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A modular assembly cloning technique (aided by the BIOF software tool) for seamless and error-free assembly of long DNA fragments



Molecular cloning of DNA fragments >5 kbp is still a complex task. When no genomic DNA library is available for the species of interest, and direct PCR amplification of the desired DNA fragment is unsuccessful or results in an incorrect sequence, molecular cloning of a PCR-amplified region of the target sequence and assembly of the cloned parts by restriction and ligation is an option. Assembled components of such DNA fragments can be connected together by ligating the compatible overhangs produced by different restriction endonucleases. However, designing the corresponding cloning scheme can be a complex task that requires a software tool to generate a list of potential connection sites.


The BIOF program presented here analyzes DNA fragments for all available restriction enzymes and provides a list of potential sites for ligation of DNA fragments with compatible overhangs. The cloning scheme, which is called modular assembly cloning (MAC), is aided by the BIOF program. MAC was tested on a practical dataset, namely, two non-coding fragments of the translation elongation factor 1 alpha gene from Chinese hamster ovary cells. The individual fragment lengths exceeded 5 kbp, and direct PCR amplification produced no amplicons. However, separation of the target fragments into smaller regions, with downstream assembly of the cloned modules, resulted in both target DNA fragments being obtained with few subsequent steps.


Implementation of the MAC software tool and the experimental approach adopted here has great potential for simplifying the molecular cloning of long DNA fragments. This approach may be used to generate long artificial DNA fragments such as in vitro spliced cDNAs.


A significant amount of sequence data for various organisms has accumulated in databases; however, not all of the information on the genes of interest to researchers is accurate [1, 2]. At the same time, researchers are faced with the necessity of cloning the particular genes or non-coding genomic regions to establish or verify their functional role. Availability of sequence information makes complete genomic DNA library creation [3] unnecessary, thus speeding up research, since even advanced of genomic libraries creation techniques [4] are time-consuming.

However, working with genes that have not been fully investigated is risky because GenBank [5] entries can contain incorrect sequences. GenBank sequence accuracy and annotation problems have been widely discussed, for example, Wesche et al. [6] reported 0.1–0.2% mismatches in sequences of murine origin.

For our own research we needed to clone long genomic DNA sequences, but only partial sequence data (and unverified sequences for a closely related species) were available.

The traditional approach for this type of work involves amplification of the target region using a high-fidelity thermostable DNA polymerase, which usually requires optimization of the PCR conditions, but often results in a small PCR product yield owing to the low processivity of high-fidelity DNA polymerases. Moreover, in practice, the error rates can be rather high, even for proof-reading polymerases. Experimental measurement of the mutation rate in PCR products showed that for a 349-bp fragment amplified by 30 PCR cycles, approximately 1% of clones had incorrect sequences [7]. It should be noted, that a significant proportion of PCR-introduced point mutations were not detected in the study because a functional forward mutation assay was used [7]. Additionally, when higher numbers of PCR cycles are used to amplify target fragments from vertebrate genomic DNA or large target fragment sizes, this can increase the level of incorrect PCR products to tens of per cents, making identification of non-mutated clones problematic. The search for correct PCR-generated long DNA fragments is further complicated by the need for multiple specific sequencing primers directed to various regions of the target DNA sequence instead of generic vector-specific primers with known performances (Figure 1).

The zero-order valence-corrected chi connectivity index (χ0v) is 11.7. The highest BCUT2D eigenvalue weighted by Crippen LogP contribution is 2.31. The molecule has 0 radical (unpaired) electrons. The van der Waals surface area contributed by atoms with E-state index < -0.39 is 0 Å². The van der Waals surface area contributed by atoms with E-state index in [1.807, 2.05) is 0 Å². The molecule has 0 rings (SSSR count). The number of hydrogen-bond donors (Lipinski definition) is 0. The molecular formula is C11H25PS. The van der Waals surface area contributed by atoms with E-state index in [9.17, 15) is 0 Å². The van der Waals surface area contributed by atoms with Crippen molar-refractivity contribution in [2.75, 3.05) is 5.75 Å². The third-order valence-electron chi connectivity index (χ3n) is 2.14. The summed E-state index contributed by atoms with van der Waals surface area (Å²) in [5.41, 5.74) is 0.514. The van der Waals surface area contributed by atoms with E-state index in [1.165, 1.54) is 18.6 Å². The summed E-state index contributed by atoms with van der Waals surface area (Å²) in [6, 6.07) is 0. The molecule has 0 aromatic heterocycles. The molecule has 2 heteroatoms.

Figure 1
figure 1

Representation of the modular assembly cloning procedure. Mutations or uncertainties are indicated as red asterisks. Sequence verified DNA is shown in green. Sequencing primers are represented by arrows.

In some cases, if a region of interest has a complex spatial structure and a non-optimal GC-content, optimization of the PCR conditions to obtain a long PCR product can become a challenging task. A number of PCR additives are commonly used for such cases (e.g. dimethyl sulfoxide [DMSO], betaine-Na, or alteration of Mg+2 ion concentrations), but they are not guaranteed to help, and may instead reduce the accuracy of the PCR. Moreover, if a PCR error is introduced at an early cycle, the option of sequencing more clones will not increase the reliability of the sequence data and the probability of picking a plasmid clone with a fully correct sequence will be marginal.

To overcome these limitations, we have developed an experimental approach and a computer tool which together simplify the process of generating a plasmid clone containing a long DNA fragment with an accurate sequence. The proposed modular assembly cloning (MAC) strategy is an alternative to direct PCR amplification and cloning for DNA fragments exceeding 3 kbp. Instead of attempts to obtain a sufficient yield of target long amplicon followed by extensive screening of clones with a low prospect of obtaining a clone without point mutations, the target fragment is divided into 500–1000-bp modules, or consecutive sub-fragments, each starting and ending with restriction sites and/or hybrid sites, generated by pairs of compatible restriction endonucleases (REs). An example of a compatible RE pair is Nco I and Pci I, which recognize CCATGG and ACATGT sites, respectively, producing compatible cohesive ends with CATG overhangs and a non-palindromic (hybrid) site (CCATGT) after ligation of the cut DNA fragments.